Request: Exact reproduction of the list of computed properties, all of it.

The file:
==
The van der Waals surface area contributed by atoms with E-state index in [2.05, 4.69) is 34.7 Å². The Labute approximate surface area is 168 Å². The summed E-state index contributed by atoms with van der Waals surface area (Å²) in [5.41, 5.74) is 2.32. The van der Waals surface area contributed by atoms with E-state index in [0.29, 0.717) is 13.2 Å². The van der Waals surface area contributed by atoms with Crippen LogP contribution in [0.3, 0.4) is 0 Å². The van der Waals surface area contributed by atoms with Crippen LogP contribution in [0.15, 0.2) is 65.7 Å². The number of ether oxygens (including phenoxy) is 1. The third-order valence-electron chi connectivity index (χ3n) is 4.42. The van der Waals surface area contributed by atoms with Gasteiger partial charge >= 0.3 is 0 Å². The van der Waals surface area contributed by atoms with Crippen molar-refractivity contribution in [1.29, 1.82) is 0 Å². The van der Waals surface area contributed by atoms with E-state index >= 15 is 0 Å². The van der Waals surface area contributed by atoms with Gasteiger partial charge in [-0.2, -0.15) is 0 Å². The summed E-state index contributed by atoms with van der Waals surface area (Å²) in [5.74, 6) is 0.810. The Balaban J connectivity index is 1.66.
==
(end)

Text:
The van der Waals surface area contributed by atoms with E-state index in [2.05, 4.69) is 34.7 Å². The Labute approximate surface area is 168 Å². The summed E-state index contributed by atoms with van der Waals surface area (Å²) in [5.41, 5.74) is 2.32. The van der Waals surface area contributed by atoms with E-state index in [0.29, 0.717) is 13.2 Å². The van der Waals surface area contributed by atoms with Crippen LogP contribution in [0.3, 0.4) is 0 Å². The van der Waals surface area contributed by atoms with Crippen LogP contribution in [0.15, 0.2) is 65.7 Å². The number of ether oxygens (including phenoxy) is 1. The third-order valence-electron chi connectivity index (χ3n) is 4.42. The van der Waals surface area contributed by atoms with Gasteiger partial charge >= 0.3 is 0 Å². The van der Waals surface area contributed by atoms with Crippen molar-refractivity contribution in [1.29, 1.82) is 0 Å². The van der Waals surface area contributed by atoms with E-state index >= 15 is 0 Å². The van der Waals surface area contributed by atoms with Gasteiger partial charge in [-0.2, -0.15) is 0 Å². The summed E-state index contributed by atoms with van der Waals surface area (Å²) in [5.74, 6) is 0.810. The Balaban J connectivity index is 1.66.